Imported items, including liquor, to be banned in Army canteens
The government is set to ban imported items, including liquor, in the defense canteens as it has ordered its 4,000 military shops to stop purchasing all "direct imported" goods, reported Reuters.
These canteens, which sell liquor, electronics, and other products to soldiers, ex-servicemen, and their families at discounted prices, are one of India's largest retail chains with annual sales of more than $2 billion.
Procurement of direct imported items shall not be undertaken: Centre
The Defense Ministry, in its October 19 internal order, reportedly stated that the "procurement of direct imported items shall not be undertaken" for defense canteens in the future.
The move, which was discussed with the Army, Air Force, and Navy during May-July, is said to be part of an effort to bolster PM Narendra Modi's Atmanirbhar Bharat Abhiyan that aims to promote domestic manufacturing.
Imported liquor likely on list of items to be banned
While the Ministry's internal order didn't mention which items would be banned, imported liquor is likely to be on the list.
Though imported liquor sales at these canteens account only for around $17 million per year, banning it would send a negative signal, especially when the government wants to attract foreign investments, said an executive of a company that sells products at defense stores.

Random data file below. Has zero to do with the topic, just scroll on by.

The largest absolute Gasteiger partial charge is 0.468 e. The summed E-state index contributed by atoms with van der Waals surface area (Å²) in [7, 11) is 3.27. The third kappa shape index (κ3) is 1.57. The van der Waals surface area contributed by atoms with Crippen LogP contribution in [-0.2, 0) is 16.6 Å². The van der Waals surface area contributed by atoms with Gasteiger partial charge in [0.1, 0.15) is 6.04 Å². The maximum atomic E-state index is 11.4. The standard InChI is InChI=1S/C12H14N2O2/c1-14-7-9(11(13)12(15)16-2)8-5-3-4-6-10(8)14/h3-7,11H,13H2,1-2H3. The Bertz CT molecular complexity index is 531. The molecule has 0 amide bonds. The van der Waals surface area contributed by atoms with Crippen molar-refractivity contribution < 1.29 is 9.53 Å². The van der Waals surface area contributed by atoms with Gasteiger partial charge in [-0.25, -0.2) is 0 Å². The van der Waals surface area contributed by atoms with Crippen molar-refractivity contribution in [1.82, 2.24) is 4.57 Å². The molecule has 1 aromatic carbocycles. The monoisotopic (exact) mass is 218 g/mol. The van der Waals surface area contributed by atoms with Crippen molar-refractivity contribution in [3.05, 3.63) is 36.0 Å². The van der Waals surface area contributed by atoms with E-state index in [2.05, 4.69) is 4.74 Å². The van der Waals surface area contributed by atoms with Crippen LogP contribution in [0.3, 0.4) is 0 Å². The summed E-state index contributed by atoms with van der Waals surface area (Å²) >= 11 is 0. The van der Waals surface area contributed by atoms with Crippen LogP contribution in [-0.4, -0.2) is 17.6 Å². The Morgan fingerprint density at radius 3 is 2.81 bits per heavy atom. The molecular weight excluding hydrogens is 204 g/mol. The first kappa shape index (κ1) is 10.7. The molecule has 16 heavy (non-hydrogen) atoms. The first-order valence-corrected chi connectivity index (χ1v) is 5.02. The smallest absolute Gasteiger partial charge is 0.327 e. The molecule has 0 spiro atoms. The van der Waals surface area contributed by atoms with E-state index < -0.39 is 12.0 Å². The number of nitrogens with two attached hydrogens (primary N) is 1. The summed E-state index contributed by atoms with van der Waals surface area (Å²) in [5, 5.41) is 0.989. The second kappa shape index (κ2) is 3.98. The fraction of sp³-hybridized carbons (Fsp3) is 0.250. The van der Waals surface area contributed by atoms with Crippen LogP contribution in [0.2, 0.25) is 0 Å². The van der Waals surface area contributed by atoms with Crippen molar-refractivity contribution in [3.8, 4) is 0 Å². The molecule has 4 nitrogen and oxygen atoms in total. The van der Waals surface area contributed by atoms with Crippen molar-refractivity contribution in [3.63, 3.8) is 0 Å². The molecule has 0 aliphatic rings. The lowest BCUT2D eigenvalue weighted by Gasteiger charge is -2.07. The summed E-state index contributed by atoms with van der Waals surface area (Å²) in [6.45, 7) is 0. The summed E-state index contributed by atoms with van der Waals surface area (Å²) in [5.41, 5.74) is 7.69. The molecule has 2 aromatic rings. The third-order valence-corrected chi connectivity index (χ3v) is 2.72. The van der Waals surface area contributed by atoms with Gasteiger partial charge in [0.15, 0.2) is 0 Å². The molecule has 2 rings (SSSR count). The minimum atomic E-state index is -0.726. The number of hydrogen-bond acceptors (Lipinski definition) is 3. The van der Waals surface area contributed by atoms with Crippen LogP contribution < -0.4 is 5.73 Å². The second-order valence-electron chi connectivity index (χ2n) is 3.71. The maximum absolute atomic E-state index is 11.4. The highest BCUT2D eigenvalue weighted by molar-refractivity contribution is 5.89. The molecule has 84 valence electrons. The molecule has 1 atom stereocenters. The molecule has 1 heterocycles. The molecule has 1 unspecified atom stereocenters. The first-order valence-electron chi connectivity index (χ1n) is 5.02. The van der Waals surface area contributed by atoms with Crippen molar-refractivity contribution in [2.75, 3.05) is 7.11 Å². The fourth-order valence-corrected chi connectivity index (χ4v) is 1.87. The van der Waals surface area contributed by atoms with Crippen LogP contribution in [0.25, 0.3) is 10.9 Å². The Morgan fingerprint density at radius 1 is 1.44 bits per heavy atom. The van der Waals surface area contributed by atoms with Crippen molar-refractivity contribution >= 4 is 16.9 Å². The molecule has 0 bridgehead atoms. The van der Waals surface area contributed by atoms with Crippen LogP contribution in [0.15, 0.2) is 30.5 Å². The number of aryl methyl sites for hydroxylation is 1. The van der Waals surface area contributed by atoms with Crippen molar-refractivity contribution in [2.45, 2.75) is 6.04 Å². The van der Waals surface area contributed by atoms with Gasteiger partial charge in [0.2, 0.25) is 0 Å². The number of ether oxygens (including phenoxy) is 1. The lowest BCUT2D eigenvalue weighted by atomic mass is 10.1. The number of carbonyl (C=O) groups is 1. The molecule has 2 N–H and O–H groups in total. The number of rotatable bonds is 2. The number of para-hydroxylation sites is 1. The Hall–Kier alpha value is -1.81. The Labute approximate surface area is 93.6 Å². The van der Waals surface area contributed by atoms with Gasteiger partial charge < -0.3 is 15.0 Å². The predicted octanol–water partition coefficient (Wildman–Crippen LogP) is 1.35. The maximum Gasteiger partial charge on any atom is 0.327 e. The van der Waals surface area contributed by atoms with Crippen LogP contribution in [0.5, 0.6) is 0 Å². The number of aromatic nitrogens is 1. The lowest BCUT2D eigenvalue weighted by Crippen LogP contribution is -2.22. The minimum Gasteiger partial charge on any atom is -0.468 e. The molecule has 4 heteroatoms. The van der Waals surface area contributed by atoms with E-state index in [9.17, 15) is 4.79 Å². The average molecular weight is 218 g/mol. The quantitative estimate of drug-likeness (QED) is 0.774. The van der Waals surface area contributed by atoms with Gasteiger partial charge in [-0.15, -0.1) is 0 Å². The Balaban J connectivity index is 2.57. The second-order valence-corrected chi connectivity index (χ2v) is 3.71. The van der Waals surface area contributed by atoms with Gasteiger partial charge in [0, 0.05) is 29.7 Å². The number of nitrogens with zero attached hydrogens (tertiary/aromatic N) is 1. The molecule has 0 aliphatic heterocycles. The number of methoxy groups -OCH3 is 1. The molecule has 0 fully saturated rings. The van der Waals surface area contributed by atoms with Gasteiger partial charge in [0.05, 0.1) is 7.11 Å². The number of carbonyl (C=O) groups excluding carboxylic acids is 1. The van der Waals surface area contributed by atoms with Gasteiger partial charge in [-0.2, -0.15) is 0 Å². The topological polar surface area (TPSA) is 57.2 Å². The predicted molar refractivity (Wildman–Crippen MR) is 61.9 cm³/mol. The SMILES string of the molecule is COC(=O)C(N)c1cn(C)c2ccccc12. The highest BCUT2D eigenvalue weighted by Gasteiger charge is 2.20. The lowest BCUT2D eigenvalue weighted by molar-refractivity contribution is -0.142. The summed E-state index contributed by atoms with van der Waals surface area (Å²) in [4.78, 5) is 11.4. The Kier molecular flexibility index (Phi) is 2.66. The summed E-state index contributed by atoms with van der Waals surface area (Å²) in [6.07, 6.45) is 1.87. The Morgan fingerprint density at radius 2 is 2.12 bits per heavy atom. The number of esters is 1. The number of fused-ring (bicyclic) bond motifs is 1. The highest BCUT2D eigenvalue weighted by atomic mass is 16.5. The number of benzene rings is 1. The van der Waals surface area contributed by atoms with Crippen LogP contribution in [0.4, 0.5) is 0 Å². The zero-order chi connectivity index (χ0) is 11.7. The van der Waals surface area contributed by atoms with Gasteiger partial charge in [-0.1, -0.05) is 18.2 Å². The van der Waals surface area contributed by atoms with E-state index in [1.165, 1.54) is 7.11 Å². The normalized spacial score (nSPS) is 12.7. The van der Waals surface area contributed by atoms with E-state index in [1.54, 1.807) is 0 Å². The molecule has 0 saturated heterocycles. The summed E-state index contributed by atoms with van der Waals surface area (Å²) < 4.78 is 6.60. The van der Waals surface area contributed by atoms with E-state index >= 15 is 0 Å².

What are 'direct imported' items?
The "direct imported" items include products that are imported from other countries in their finished form. About 420 of the 5,500 items sold by the Canteen Stores Department (CSD) are imported.
Interestingly, among other countries, China accounts for most of the imported items sold at the defense canteens such as laptops, electric kettles, sandwich toasters, handbags, and toilet brushes.
Chinese products account for bulk of imported items sale
Imported items account for 6-7% of total sales value in defense canteens, according to government-funded Institute for Defense Studies and Analyses. Chinese products like laptops, vacuum-cleaners, handbags, and diapers make up for the bulk of it.
The latest move is in line with India's steps to curb Chinese businesses/investments following the India-China border clash in Ladakh that left 20 Indian soldiers dead in June.
Have received the order, working out the formalities: Senior official
"We have received the order and are working out the formalities. It will take some time to implement," a senior official of the defense canteens told TOI.
"Companies that have a high exposure of imported items at army canteens will be the most affected," an industry executive said. Companies selling imported liquor, premium smartphones, and consumer durables are likely to be hit the hardest.